The questions that Agenda 2063 the consultations address are very practical: (a) elaborating the vision for the continent by 2063; (b) the strategies and milestones to achieve this vision; and (c) the role of each stakeholders towards this vision. The Agenda 2063 Framework, which the AUC, ECA and ADB are coordinating will then be presenting to Heads of States and Government in January 2014, then taken for further consultations before finalization by July 2014.
We have to move from a situation of Africa as the least integrated continent, especially with regards to trade and infrastructure, towards pooling our collective resources, skills, markets, industries, experiences and other strengths.
Continental integration is therefore critical to all aspects of Agenda 2063, towards realization of a Pan African Renaissance and to the medium term priorities of the AU Commission. These priorities are:
a) Ensuring a skills revolution through investment in education, research, science and technology and innovation. This includes the Pan African University and the harmonization of university curriculums project, in order to build continental centres of excellence and the mobility of skills and of African students. This also requires linkages with industry in key growth sectors so that we can engage the private sector on the kind of skills required, on their contribution to training and skills development, and providing job and artisanal opportunities for young graduates.
b) Building Africa’s collective food and nutrition security through investment in agriculture, developing agro-processing, agricultural infrastructure and extension services, and infrastructure to expand trade in agricultural and food products amongst African countries.
c) Speeding up infrastructure development that address key economic and social needs (transport, ICT, energy and other social and economic infrastructure) and that also help to link economies and countries. The PIDA priority projects are important in this regard and cooperation amongst and across countries on these critical projects will also strengthen the foundations and drive for integration.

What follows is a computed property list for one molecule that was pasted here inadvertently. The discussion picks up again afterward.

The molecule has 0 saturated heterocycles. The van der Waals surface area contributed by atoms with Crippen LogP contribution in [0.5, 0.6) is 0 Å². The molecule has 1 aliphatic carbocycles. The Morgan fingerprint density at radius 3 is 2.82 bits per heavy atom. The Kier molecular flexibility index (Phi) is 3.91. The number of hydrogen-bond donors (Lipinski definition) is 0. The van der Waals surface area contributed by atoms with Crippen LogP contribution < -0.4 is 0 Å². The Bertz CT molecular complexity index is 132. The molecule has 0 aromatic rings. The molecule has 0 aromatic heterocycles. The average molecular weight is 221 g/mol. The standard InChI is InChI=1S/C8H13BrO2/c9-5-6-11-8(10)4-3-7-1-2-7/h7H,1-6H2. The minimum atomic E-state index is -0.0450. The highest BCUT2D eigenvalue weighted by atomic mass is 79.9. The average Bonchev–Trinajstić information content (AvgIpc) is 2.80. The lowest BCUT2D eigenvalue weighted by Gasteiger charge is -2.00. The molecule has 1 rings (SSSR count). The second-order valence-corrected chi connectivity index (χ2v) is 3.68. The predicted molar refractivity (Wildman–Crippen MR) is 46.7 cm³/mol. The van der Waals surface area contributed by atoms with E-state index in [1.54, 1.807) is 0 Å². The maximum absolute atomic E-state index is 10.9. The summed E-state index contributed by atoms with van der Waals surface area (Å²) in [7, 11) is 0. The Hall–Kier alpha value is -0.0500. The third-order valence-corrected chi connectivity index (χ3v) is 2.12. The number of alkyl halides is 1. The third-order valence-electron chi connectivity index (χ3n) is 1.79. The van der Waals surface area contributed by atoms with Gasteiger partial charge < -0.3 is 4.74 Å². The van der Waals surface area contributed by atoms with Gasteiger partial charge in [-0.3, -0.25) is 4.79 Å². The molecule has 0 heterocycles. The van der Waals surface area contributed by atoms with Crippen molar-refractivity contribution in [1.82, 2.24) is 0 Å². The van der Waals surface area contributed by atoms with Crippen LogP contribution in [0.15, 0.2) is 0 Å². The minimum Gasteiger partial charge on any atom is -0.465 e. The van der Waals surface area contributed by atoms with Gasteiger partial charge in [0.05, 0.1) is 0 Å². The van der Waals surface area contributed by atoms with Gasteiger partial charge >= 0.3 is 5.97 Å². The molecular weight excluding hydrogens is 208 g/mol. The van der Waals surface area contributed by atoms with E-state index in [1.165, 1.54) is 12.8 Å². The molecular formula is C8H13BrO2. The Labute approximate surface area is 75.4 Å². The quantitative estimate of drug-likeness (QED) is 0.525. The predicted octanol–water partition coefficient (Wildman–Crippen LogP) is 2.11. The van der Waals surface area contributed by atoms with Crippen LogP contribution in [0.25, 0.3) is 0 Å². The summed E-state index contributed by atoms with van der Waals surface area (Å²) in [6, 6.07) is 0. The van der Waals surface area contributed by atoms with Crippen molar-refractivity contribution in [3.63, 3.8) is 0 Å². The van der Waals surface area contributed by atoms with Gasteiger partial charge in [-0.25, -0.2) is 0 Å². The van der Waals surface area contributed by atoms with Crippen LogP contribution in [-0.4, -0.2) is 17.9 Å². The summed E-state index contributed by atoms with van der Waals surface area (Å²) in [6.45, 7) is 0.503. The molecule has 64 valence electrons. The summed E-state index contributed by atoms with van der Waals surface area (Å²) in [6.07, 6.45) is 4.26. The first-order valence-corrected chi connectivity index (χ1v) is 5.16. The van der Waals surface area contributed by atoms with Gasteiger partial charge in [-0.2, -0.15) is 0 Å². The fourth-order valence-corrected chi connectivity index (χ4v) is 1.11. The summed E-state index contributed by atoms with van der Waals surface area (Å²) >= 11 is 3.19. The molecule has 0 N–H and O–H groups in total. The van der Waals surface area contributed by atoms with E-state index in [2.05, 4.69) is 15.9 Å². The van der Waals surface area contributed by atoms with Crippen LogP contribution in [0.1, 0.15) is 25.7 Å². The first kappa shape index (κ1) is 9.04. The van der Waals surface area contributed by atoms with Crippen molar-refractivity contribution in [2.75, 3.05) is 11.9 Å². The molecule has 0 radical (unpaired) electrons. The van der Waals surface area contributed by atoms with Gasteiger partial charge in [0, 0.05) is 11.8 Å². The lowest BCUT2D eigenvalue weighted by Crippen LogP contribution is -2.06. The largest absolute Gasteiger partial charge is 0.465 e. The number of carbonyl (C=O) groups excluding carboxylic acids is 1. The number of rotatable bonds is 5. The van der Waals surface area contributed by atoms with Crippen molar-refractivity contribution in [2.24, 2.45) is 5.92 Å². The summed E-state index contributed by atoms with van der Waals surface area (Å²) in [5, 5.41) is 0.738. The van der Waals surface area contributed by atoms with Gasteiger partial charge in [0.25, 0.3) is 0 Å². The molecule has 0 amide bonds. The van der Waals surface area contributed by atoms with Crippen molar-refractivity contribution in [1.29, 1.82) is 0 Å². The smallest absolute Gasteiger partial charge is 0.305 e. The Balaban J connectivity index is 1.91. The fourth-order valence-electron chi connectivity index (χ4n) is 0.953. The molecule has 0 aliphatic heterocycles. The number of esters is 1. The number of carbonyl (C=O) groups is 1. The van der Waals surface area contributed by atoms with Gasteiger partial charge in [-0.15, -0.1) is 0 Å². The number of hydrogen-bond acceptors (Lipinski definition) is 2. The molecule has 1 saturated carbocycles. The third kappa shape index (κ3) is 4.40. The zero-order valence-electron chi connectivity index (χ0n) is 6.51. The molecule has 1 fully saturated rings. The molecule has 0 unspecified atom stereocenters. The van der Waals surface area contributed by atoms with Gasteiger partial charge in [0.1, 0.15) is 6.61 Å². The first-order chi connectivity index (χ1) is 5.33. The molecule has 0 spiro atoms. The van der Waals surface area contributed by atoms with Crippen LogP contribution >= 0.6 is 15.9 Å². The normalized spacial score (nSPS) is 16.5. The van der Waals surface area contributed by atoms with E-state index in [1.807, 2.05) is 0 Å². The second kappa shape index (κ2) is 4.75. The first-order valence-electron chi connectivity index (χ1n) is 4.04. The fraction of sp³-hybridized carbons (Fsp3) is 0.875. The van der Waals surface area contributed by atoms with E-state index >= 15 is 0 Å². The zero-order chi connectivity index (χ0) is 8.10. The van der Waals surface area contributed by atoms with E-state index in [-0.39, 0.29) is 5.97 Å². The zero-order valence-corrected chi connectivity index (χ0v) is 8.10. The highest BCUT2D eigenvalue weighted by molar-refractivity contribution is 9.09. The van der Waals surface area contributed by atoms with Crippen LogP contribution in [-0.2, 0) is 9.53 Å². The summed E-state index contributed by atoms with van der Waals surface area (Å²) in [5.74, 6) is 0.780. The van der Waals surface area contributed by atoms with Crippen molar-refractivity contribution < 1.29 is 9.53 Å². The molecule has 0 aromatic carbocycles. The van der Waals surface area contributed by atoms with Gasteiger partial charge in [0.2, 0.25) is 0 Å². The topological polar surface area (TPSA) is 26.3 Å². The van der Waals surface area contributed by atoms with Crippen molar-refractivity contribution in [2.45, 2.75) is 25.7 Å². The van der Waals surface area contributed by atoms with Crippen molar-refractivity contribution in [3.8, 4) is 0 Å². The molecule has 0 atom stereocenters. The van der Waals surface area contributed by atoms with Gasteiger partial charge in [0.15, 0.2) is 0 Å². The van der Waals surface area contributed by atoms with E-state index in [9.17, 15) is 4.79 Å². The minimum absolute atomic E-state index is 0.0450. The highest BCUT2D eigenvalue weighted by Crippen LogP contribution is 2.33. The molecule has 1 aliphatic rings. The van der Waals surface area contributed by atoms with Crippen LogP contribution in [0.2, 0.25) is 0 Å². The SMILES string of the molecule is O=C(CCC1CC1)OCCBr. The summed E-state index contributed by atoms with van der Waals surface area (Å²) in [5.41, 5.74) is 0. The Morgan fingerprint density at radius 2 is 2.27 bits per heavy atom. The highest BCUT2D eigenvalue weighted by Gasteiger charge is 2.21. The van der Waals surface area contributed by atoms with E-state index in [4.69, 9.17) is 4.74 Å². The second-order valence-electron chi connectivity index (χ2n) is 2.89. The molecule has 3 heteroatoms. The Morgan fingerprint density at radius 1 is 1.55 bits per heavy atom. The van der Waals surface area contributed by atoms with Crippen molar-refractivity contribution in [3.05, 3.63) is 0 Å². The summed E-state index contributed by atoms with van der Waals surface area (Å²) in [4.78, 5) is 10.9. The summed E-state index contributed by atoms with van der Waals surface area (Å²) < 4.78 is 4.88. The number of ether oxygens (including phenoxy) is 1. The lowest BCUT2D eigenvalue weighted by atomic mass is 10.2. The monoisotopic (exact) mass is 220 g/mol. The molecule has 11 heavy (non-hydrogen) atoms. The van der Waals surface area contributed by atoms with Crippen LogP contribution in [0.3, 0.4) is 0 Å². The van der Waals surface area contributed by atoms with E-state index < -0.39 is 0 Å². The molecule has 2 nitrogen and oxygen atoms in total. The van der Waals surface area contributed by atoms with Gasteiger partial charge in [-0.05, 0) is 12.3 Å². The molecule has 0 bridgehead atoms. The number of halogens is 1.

d) Investment in youth and women, who make up the majority in all countries and the benefits of such investments to growth, development and social cohesion and inclusion is critical.
e) The industrialization of the continent through value-addition and beneficiation of our natural resources, building manufacturing and services around our growing population needs, our domestic market and the development of regional production chains. Encouraging intra-Africa tourism.
f) Mobilisingdomestic resources, and pooled resources to speed up continental development and leverage external resources. Scale of many of the projects and programmes required pooled resources, planning, implementation and management.
We need to speed up progress on integration issues such as integrating the RECs, building the regional and continental common markets, free movement of people, services and goods and harmonization of policies.
However, integration will gain greater traction when we see greater cooperation in implementing our infrastructure projects; grow our agricultural and agro-processing sectors; industrialize and diversify our economies, increase trade amongst ourselves, build Pan African businesses, people to people links and harmonize our vocational and higher education sectors to allow for mobility of skills and proffssionsin the continent.
Leadership on regional integration should therefore happen, not only at government level, but at all levels of African society and all institutions – whether business, civil society and private sector.
2012 Africa Regional Integration Report.
Joel Netshitenzhe, “Towards Agenda 2063: a Pan-African Renaissance in the next 50 years?” Presentation to the AU Commission Seminar on the 50th Anniversary of the OAU/AU, Addis Ababa. March 2013, www.mistra.org.za